Tuesday, January 8, 2019

Supreme Court summarily rejects Ninth Circuit's qualified immunity analysis in police misconduct case

Over the last few years, the Supreme Court has been taking up Section 1983 cases in order to remind the lower courts that police misconduct lawsuits cannot proceed unless the officers have violated clearly-established law. Usually, this exercise results in the Supreme Court either dismissing the case or directing the lower court to review the case once again to ensure the Court's directives are being followed.

The case is City of Escondido v. Emmons, issued on January 7. This case was not argued before the Court. Instead, after Emmons filed a certiorari petition, the Court resolved the issue on the papers, a common practice these days in qualified immunity cases involving the police.

Qualified immunity is a legal doctrine that says the police (and other public officials) cannot be sued for damages in civil rights cases unless they violated clearly-established case law that put the defendants on notice that they were violating the law. Not all legal issues are clearly-established, primarily because the universe of factual situations have not yet been decided by the federal courts, and it is not enough to say the law is clearly-established simply because the law prohibits the excessive use of force by a police officer. In determining whether the law is clearly-established, the courts ask whether, given the facts of any given case, was the officer on notice that excessive force was illegal.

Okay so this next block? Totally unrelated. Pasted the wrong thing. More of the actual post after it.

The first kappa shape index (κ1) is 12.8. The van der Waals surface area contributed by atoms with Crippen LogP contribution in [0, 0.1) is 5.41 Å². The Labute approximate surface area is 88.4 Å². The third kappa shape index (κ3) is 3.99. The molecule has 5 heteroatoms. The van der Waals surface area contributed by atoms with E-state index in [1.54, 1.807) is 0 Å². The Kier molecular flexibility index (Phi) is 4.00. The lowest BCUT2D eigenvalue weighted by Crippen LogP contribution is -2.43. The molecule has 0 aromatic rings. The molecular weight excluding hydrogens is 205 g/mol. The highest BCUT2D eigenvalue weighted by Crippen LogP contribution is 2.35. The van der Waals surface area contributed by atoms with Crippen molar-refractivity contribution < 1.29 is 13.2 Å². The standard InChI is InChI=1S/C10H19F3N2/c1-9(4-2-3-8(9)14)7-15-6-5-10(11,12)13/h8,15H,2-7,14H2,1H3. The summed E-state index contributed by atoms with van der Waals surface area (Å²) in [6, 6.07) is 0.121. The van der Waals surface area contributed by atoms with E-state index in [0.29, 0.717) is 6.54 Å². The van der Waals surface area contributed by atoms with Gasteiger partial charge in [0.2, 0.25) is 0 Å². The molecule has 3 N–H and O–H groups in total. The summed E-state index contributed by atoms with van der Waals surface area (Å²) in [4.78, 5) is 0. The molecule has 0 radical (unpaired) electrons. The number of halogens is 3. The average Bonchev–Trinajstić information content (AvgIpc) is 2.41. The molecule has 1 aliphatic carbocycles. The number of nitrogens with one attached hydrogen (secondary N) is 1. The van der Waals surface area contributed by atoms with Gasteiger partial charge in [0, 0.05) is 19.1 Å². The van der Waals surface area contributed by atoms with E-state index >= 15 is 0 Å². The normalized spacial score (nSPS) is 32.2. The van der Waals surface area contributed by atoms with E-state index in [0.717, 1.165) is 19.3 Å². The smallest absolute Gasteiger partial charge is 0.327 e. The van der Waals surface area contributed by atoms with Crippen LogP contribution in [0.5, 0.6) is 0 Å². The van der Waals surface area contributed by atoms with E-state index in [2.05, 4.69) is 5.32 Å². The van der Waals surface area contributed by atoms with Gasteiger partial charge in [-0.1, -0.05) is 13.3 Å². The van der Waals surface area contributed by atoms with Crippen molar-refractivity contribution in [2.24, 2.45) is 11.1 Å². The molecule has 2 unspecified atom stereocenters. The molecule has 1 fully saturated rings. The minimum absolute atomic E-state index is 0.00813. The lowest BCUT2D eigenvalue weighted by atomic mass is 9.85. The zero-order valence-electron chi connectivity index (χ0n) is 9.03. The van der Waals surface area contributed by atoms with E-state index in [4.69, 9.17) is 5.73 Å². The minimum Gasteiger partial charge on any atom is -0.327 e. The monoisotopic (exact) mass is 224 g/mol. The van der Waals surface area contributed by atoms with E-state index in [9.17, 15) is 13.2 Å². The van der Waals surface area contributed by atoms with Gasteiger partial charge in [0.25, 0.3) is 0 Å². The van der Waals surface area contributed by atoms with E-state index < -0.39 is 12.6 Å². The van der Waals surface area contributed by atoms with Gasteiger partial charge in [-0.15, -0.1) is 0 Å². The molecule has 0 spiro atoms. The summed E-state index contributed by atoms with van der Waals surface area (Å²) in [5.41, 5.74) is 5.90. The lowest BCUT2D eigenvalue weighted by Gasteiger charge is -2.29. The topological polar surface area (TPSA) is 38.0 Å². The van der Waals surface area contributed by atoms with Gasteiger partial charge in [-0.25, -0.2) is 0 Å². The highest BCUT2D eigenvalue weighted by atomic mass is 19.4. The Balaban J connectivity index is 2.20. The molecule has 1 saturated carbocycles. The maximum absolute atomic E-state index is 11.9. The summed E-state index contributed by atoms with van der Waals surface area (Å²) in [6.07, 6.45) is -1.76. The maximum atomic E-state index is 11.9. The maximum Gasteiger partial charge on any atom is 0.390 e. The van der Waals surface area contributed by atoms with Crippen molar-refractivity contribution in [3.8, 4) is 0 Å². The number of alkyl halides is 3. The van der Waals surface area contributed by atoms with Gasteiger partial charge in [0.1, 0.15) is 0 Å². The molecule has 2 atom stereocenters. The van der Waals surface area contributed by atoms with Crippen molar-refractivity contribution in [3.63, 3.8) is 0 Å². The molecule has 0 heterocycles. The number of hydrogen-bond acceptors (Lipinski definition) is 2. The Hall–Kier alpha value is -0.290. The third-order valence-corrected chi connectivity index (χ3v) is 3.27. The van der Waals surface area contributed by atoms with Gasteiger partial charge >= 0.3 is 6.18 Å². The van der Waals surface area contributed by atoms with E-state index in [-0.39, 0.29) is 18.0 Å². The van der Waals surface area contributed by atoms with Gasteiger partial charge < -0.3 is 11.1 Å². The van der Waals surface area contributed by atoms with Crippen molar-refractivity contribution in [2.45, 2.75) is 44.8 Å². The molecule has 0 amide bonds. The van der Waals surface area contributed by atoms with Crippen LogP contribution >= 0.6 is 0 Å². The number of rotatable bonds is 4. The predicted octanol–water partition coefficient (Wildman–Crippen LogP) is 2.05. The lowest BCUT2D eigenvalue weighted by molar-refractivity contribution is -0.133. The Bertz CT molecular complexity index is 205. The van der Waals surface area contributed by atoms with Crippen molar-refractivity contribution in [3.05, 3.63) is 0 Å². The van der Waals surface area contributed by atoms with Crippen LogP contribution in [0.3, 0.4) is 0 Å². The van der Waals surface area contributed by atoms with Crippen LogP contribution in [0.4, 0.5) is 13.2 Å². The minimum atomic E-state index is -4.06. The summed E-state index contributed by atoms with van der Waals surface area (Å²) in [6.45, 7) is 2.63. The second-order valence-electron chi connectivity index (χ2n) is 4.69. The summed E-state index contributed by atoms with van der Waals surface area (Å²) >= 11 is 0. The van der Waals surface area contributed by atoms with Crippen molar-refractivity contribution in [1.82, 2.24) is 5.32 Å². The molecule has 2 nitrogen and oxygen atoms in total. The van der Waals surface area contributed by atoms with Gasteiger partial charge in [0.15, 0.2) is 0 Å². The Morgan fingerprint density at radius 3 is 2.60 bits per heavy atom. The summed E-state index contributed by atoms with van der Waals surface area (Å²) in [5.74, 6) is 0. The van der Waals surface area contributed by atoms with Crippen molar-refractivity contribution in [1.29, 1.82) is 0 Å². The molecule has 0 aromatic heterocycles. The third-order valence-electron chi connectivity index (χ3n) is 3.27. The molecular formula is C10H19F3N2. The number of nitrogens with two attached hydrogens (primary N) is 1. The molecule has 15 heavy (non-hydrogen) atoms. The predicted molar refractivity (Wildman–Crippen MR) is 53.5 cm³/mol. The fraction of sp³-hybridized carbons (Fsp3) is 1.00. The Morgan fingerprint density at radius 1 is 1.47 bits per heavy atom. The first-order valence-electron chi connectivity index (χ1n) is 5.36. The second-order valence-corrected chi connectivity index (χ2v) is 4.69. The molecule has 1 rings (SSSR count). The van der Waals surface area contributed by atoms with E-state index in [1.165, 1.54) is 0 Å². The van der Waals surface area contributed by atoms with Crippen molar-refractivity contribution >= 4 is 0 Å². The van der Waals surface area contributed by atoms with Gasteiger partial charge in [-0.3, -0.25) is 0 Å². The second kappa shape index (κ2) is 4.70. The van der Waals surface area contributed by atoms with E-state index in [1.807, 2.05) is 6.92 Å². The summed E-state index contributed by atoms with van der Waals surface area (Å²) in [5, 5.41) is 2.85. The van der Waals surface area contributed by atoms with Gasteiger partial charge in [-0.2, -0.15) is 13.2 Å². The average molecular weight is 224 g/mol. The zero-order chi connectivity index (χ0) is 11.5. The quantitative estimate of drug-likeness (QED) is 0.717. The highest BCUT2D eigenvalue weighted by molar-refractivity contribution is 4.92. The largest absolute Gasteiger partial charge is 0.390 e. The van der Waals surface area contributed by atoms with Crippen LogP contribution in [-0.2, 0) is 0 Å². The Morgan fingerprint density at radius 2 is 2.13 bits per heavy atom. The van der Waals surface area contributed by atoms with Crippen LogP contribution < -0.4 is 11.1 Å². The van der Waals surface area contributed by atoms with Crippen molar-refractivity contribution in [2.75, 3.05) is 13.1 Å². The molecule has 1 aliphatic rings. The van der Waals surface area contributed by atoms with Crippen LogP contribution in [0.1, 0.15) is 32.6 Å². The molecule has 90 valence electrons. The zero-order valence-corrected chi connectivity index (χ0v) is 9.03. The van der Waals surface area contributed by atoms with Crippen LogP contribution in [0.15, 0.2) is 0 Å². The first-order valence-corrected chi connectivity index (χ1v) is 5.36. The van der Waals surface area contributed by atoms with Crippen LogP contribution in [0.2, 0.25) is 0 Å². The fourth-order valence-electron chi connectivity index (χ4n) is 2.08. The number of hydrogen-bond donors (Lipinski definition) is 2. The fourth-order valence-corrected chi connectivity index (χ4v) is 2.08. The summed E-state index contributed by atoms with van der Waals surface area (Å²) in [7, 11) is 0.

In this case, the police showed up to a woman's apartment in a domestic incident after someone called the police. Here are the facts:

The officers knocked on the door of the apartment. No one answered. But a side window was open, and the officers spoke with Emmons through that window, attempting to convince her to open the door to the apartment so that they could conduct a welfare check. A man in the apartment also told Emmons to back away from the window, but the officers said they could not identify the man. . . .

A few minutes later, a man opened the apartment door and came outside. At that point, Officer Craig was standing alone just outside the door. Officer Craig told the man not to close the door, but the man closed the door and tried to brush past Officer Craig. Officer Craig stopped the man, took him quickly to the ground, and handcuffed him.Officer Craig did not hit the man or display any weapon. The video shows that the man was not in any visible or audible pain as a result of the takedown or while on the ground. Within a few minutes, officers helped the man up and arrested him for a misdemeanor offense of resisting and delaying a police officer.

The Ninth Circuit said the officer who took down Emmons did not have qualified immunity because the law is clearly-established that excessive force is prohibited under the Constitution. In resolving this issue against the police officer, the Ninth Circuit cited a case from that Circuit stating an officer cannot use excessive force when the other guy is engaging in mere passive resistance. But that other case is not this case, the Supreme Court says, reasoning, "The Court of Appeals made no effort to explain how that case law prohibits Officer Craig's actions in this case." What the Supreme Court is saying is that the passive resistance case is not close enough to this case. The Ninth Circuit will have to take up this issue again and scour its own precedents to see if any case comes closer to this one. If there is no such case, then the officer will prevail without trial.

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